Iata has released research on the training requirements for the aviation workforce as the industry starts to recover from the COVID-19 crisis.
According to a global survey of about 800 human resources leaders in the aviation industry, right-skilling existing workers and ensuring quick training of hires from outside aviation is crucial to successfully build the post-pandemic workforce.
Around half of the respondents said their top priority was to assess available workforce skills and map these against their organisation’s competency requirements.
The pandemic has already forced many airlines and other companies in the value chain, like ground service providers, to assess the skills that their employees must adapt to new requirements. For example, the need to load cargo in cabins of passenger aircraft that have been repurposed to carry cargo only.
As demand for air travel recovers, companies will be bringing back employees but will also be hiring from outside the industry. Results from the survey show that topics such as safety, operations, security, and economic disciplines are the main areas where training will be required. Safety was highlighted as particularly critical for airlines, ground service providers and airports.
In training delivery, focus will shift to digital methods as opposed to conventional classroom training. Of respondents, 36% have already moved their focus to distance and e-learning.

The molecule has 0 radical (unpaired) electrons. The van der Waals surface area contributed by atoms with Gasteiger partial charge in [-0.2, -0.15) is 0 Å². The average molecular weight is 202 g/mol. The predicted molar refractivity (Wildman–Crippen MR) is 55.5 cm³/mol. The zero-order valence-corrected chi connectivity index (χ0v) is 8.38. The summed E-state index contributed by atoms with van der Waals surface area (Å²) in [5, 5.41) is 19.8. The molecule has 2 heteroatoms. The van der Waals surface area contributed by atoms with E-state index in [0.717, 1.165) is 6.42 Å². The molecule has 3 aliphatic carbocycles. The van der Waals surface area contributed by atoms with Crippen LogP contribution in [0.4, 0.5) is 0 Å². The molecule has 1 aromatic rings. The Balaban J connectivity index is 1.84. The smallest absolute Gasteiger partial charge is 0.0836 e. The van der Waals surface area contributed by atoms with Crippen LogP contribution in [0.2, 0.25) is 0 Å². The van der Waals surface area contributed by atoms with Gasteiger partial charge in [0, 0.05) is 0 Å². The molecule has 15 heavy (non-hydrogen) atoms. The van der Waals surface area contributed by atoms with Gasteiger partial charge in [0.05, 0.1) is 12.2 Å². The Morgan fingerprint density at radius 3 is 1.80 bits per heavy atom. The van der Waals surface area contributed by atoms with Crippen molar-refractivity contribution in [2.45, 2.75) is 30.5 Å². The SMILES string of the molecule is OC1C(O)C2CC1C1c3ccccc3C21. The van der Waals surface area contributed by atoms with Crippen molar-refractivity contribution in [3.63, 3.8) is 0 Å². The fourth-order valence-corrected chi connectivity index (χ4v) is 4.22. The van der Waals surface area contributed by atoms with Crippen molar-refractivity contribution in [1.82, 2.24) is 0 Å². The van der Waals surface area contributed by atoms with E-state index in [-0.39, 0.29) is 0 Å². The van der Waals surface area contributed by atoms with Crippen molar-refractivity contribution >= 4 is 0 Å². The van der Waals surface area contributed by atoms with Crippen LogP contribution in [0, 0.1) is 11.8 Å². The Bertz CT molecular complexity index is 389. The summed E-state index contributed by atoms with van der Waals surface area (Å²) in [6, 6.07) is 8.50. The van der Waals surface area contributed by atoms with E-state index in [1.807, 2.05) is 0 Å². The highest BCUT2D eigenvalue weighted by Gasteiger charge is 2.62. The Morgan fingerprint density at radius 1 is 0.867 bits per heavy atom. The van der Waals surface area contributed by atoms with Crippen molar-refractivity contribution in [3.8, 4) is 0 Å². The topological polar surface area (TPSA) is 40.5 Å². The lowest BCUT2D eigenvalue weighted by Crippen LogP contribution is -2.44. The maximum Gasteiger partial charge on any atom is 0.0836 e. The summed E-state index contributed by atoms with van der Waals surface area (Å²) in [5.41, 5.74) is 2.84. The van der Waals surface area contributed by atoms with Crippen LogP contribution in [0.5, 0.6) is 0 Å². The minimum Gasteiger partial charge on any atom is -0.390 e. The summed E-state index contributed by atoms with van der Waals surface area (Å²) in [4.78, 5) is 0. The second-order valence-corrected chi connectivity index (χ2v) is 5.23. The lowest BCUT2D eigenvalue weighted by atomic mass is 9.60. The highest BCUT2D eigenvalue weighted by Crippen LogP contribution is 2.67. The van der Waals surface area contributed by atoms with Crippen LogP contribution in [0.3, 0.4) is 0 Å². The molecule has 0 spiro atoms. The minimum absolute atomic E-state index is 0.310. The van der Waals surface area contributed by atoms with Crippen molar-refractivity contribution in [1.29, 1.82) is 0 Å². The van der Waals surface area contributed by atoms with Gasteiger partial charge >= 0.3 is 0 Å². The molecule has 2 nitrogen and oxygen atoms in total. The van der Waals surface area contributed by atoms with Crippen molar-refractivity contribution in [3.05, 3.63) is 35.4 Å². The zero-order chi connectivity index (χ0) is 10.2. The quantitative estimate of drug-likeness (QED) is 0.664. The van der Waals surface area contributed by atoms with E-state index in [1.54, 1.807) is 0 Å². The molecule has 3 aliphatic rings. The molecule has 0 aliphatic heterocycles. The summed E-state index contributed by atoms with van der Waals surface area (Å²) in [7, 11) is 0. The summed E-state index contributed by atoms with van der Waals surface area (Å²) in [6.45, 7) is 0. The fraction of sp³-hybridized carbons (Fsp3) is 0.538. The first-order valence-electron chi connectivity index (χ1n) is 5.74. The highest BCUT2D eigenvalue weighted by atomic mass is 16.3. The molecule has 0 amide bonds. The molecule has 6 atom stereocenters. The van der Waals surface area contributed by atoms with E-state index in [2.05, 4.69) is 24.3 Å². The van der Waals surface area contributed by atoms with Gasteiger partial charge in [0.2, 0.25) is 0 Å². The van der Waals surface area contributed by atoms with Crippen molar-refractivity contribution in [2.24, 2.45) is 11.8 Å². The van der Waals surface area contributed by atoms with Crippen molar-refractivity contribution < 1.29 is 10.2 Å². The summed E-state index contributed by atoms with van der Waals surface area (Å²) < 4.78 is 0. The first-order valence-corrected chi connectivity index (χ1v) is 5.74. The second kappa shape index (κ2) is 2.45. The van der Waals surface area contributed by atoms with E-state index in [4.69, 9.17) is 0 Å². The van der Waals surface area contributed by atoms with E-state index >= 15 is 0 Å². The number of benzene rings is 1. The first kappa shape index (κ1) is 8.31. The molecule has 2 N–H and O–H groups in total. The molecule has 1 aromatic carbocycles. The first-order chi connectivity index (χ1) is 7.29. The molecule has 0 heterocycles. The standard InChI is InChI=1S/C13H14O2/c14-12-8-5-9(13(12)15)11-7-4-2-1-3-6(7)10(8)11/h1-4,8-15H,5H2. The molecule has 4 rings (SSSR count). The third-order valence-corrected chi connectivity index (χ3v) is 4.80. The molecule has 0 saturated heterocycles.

Digital learning options have already played a key role in some of the initiatives Iata offered to support the industry during the pandemic, such as an online training course for former cabin crew, virtual training for temperature-controlled cargo operations to support vaccine transport, a module for the transport of pharma products by air, training on ground support equipment, and turning critical training courses (for example, transporting dangerous goods) into a virtual format.
“Iata has been providing training for aviation professionals for nearly 50 years. The technical nature of our industry, coupled with stringent requirements defined by the regulators, drive the necessity for standardised training across the sector,” said Frédéric Leger, interim senior vice president, commercial products and services at Iata and cargo network services president.
A new cross-functional Aeronautical Skills Iata Working Group will ensure that the future training requirements are in line with the needs brought about by the digital transformation of the industry.